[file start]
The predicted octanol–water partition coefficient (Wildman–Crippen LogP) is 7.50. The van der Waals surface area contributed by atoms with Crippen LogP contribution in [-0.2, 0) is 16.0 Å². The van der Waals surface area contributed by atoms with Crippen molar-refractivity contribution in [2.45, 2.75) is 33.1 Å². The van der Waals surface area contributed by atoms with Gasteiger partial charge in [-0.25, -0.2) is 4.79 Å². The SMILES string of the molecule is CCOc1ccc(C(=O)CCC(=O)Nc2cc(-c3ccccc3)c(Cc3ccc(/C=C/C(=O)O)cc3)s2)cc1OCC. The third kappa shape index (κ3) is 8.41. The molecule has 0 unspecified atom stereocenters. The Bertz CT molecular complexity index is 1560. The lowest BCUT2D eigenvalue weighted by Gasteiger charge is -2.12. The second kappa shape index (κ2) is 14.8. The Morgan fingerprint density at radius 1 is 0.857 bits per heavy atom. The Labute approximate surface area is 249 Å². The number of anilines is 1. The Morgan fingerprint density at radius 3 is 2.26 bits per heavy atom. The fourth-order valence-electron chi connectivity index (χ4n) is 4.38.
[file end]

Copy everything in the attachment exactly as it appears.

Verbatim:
The predicted octanol–water partition coefficient (Wildman–Crippen LogP) is 7.50. The van der Waals surface area contributed by atoms with Crippen LogP contribution in [-0.2, 0) is 16.0 Å². The van der Waals surface area contributed by atoms with Crippen molar-refractivity contribution in [2.45, 2.75) is 33.1 Å². The van der Waals surface area contributed by atoms with Gasteiger partial charge in [-0.25, -0.2) is 4.79 Å². The SMILES string of the molecule is CCOc1ccc(C(=O)CCC(=O)Nc2cc(-c3ccccc3)c(Cc3ccc(/C=C/C(=O)O)cc3)s2)cc1OCC. The third kappa shape index (κ3) is 8.41. The molecule has 0 unspecified atom stereocenters. The Bertz CT molecular complexity index is 1560. The lowest BCUT2D eigenvalue weighted by Gasteiger charge is -2.12. The second kappa shape index (κ2) is 14.8. The Morgan fingerprint density at radius 1 is 0.857 bits per heavy atom. The Labute approximate surface area is 249 Å². The number of anilines is 1. The Morgan fingerprint density at radius 3 is 2.26 bits per heavy atom. The fourth-order valence-electron chi connectivity index (χ4n) is 4.38.